This collection reflects not only the multidisciplinary nature of current thinking about performance, but also the complex and contested nature of the concept itself.
A PDF version of this book is available for free in open access via the OAPEN Library platform, www.oapen.org. Arguing that neo-Victorian fiction enacts and celebrates cultural memory, this book uses memory discourse to position these novels as dynamic participants in the contemporary historical imaginary.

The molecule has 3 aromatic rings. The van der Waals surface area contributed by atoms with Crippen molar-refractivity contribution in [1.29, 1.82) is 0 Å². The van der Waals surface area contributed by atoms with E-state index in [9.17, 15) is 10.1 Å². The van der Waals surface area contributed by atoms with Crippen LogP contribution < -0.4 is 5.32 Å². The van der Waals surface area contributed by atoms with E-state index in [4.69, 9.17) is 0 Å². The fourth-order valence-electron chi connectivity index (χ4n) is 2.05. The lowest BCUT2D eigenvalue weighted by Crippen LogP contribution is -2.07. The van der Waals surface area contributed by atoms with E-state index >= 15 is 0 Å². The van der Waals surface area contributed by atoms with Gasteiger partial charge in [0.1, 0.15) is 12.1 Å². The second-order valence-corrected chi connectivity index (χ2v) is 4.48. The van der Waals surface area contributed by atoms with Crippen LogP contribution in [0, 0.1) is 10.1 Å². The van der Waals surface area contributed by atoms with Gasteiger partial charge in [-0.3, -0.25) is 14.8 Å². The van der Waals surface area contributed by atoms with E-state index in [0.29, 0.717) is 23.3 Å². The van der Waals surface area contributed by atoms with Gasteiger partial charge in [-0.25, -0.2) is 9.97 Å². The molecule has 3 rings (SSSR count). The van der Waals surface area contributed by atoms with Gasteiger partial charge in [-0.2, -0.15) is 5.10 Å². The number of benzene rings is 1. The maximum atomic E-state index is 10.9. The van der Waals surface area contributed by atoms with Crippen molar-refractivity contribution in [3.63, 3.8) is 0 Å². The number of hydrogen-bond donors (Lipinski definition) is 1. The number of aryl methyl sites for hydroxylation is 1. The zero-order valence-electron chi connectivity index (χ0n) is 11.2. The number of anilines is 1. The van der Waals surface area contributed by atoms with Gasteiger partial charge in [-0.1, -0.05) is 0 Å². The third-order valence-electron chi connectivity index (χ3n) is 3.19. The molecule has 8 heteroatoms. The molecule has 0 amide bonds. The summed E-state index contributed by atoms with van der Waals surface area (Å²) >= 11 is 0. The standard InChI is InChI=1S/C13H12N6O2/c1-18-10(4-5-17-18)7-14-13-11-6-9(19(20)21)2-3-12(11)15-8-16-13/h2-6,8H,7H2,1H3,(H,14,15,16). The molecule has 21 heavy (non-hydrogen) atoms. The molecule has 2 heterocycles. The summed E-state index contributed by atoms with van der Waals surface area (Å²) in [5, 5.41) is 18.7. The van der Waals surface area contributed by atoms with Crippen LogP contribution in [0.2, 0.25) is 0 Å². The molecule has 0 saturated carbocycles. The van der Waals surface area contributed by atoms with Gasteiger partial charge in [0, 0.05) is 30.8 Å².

The Disappearing Ninth Legion puts this mysterious Roman legion firmly back on the historic map. A great deal of fiction and conjecture has appeared in books, films, and on the internet, but this book draws on actual historical and up-to-date archaeological information to paint a picture of the real legion as it was, its development, expansion, structure, assignments under the Caesars and the Roman Empire, its supposed disappearance from York, then further evidence for its survival in Europe, the East, and possibly even China, as the mighty world of the Romans gradually fell apart. Was the legion simply broken up and re-assigned or do they still march the moorlands and streets of Eastern Britain, a lost ghostly army cursed and vanquished by the Druids and Celts? It's all here written and presented in an easy and non-technical way by one of Britain's best up-and-coming story tellers and presenters.